He transformed Britain’s sense of style, his visionary influence extending not only into our homes but also into our shops and restaurants.
Sir Terence Conran, who has died aged 88, became a byword for good taste — a visionary and business genius in whose emporia, from Habitat to The Conran Shop, Britain’s middle class first dipped a tentative toe into the heady waters of ‘contemporary design’.
The cognoscenti sneered that his designs weren’t particularly original but Conran knew how to sell an idea and make it affordable.
That perfectionist mission to brighten up drab postwar Britain started at London’s Central School of Art and Design, where he studied textiles. He was so precociously talented as a boy that, according to a family friend, he was given the largest bedroom while his parents slept in one of the two smaller ones
The British had barely slept under a duvet, cooked with a wok or made coffee with an espresso machine before the boy from suburban Surrey opened their eyes.
Objects should be ‘economic, plain, simple and useful’, he said, although the expensive fare at stylish Conran London restaurants such as Le Pont de la Tour and Quaglino’s could hardly be described thus.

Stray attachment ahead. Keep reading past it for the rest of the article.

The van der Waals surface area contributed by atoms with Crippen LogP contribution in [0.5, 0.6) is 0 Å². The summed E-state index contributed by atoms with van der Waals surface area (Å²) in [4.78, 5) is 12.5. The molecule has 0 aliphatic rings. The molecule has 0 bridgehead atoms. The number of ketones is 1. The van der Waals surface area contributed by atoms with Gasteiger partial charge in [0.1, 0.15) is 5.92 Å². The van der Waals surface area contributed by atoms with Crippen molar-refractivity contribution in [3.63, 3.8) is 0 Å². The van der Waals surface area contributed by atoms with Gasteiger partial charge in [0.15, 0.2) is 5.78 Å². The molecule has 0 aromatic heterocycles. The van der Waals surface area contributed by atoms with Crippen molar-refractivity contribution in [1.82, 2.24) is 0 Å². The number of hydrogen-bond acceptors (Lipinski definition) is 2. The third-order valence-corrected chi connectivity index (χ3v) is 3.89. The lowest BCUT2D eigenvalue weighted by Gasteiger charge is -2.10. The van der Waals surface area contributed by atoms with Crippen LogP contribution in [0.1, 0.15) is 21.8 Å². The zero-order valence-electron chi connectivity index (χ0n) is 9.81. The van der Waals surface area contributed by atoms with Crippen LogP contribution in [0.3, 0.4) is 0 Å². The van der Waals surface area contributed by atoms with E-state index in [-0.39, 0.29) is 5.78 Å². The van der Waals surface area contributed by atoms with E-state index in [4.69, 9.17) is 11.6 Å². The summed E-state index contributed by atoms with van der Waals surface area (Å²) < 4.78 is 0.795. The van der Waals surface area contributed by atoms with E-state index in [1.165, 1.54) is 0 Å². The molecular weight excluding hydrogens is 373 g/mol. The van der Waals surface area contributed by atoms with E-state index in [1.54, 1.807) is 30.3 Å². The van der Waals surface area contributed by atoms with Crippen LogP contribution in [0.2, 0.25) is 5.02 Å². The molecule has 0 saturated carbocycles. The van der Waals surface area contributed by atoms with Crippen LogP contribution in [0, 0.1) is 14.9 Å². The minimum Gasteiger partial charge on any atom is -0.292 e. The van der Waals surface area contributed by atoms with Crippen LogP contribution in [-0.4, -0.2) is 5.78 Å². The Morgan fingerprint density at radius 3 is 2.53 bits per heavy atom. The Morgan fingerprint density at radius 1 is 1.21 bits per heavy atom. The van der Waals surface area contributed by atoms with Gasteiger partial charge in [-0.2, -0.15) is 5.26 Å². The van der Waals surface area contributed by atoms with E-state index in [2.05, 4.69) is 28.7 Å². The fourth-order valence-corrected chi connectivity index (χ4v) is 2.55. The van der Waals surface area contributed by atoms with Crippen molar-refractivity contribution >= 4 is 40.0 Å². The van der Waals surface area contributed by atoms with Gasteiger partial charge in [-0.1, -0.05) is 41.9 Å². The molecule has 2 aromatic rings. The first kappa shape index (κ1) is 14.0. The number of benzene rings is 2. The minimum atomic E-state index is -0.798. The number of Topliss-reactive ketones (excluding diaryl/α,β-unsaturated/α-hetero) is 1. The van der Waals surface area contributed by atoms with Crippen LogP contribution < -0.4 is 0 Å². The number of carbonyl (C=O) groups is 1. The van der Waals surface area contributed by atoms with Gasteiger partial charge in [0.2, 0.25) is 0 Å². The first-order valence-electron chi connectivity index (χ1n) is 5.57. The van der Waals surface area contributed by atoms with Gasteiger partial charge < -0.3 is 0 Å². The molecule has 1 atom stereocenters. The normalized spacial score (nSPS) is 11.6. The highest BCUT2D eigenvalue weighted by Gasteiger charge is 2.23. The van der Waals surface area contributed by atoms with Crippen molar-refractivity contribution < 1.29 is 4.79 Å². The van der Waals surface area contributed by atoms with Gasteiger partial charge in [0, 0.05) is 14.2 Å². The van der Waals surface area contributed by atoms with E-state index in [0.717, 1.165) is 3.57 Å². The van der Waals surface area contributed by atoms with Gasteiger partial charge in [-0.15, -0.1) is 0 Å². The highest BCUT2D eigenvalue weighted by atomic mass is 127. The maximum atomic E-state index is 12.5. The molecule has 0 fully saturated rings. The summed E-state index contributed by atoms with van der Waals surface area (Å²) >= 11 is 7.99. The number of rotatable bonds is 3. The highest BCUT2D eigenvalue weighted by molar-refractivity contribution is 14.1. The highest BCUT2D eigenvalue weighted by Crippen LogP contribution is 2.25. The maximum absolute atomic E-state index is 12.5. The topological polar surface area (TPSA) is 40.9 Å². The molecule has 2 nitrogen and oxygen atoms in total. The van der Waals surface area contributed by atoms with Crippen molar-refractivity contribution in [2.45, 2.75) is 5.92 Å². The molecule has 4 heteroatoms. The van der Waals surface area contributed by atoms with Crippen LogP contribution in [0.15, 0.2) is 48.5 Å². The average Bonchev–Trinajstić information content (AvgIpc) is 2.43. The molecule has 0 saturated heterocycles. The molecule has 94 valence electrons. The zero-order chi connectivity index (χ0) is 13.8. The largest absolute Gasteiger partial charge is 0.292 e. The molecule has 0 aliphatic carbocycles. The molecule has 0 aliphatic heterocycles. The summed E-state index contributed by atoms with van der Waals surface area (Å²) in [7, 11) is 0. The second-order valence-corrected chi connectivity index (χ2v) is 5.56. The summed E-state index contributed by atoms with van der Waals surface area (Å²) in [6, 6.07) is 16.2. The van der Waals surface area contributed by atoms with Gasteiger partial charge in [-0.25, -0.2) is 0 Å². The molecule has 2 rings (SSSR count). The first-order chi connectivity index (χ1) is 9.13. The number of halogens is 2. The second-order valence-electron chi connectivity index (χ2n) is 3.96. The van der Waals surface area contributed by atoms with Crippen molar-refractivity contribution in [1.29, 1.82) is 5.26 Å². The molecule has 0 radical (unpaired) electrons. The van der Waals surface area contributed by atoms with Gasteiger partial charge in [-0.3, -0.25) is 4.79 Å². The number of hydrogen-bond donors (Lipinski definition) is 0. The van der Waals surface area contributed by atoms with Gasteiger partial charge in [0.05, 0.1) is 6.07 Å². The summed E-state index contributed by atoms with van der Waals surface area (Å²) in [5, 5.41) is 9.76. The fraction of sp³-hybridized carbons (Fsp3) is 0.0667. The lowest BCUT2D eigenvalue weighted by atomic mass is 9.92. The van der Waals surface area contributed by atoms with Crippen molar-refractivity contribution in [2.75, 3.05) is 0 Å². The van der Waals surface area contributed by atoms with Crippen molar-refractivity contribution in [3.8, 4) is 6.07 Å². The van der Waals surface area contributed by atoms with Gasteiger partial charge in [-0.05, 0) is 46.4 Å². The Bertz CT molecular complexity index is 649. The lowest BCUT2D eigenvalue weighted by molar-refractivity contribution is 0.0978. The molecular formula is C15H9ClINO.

Fittingly, the egotistical bon viveur was as colourful as one of his garish giant pepper grinders. He could be charming but, armed with a fierce temper, could just as easily be tyrannical.
The pleasingly clean lines of his products were hardly mirrored in a messy private life which was anything but aesthetic, including four marriages, innumerable affairs and family upsets.
An exacting workaholic, he was by his own admission a flawed father and husband. It is rumoured that his five children at one stage had to make an appointment to see him. ‘I’m not an easy person to be with,’ he once confessed. ‘I’m demanding, I’m a perfectionist.’
Eye for the ladies: Sir Terence with second wife Shirley in 1955. The pleasingly clean lines of his products were hardly mirrored in a messy private life which was anything but aesthetic, including four marriages, innumerable affairs and family upsets
That perfectionist mission to brighten up drab postwar Britain started at London’s Central School of Art and Design, where he studied textiles.
He was so precociously talented as a boy that, according to a family friend, he was given the largest bedroom while his parents slept in one of the two smaller ones.